“It’s different in Cuba,” Alcazar says. “We have a lot of desire but don’t have good facilities. It’s a shame the school looks like this.”
The long-abandoned project got its unexpected revival four years ago, when Castro was attending a meeting of artists and writers, and someone raised the issue of the disastrous state of the art schools.
“Fidel said, `What are you talking about?,’ recalls Rodriguez, who has written extensively on the schools. “He said, `How come they were not finished?’”
According to Rodriguez, the Cuban leader recalled aloud how the schools had been one of his great dreams at the beginning of the revolution. He then ordered that they be repaired and the complex completed.
Soon after, the original architects briefly reunited in Havana to discuss the restoration effort. But Cuba’s economy is weak, forcing Roberto Sanchez Lagarza, a state official who heads the project, to make difficult choices.
Working out of a two-story home near the complex, Lagarza believes some of the original designs may never be built, while other structures are in such disrepair that it may be more cost-effective to scrap them and construct new, more modest ones.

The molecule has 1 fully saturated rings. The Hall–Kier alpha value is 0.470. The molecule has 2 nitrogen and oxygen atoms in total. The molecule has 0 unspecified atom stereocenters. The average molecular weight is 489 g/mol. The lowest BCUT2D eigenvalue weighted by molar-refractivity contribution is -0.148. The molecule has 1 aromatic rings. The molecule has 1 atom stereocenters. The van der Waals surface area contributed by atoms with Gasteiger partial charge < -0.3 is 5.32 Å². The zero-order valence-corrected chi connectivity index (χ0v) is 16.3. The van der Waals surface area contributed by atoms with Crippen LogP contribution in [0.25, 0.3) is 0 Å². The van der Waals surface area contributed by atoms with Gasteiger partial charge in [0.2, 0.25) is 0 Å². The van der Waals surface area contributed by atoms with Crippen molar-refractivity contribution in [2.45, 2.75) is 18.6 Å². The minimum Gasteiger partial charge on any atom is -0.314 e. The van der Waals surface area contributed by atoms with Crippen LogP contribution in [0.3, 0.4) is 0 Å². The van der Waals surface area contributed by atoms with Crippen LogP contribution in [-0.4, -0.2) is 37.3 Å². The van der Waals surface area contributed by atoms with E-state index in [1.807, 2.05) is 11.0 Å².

Lagarza also must contend with what he describes as serious design flaws in two of the buildings. The music school’s 360-yard length makes it impractical as a teaching institution and prohibitively expensive to repair, air-condition and make acoustically sound, he says.
The ballet school, Largaza says, lies in a flood zone along the Quibu River and has been repeatedly inundated by 6 feet of water. A dike is being erected to see if the building can be saved.
Rodriguez and other experts are concerned the government’s interest in the project may be waning four years after the initial burst of enthusiasm. They contend the restoration effort is moving too slowly and that little has been done to repair the main structures.
Porro, Gottardi and Garatti fiercely defend their work and say they still dream their project can somehow be fully realized. All three architects are participating to varying degrees in the restoration effort.
Yet, they, too, seem to recognize the limitations of the times and the need to accept something less than what the revolution offered them so long ago.
“I am not the same person or architect as I was 40 years ago, and Cuba is not the same, either,” says Gottardi, who is working on a plan to finish his drama school. “Things have changed, and architecture must change, too.”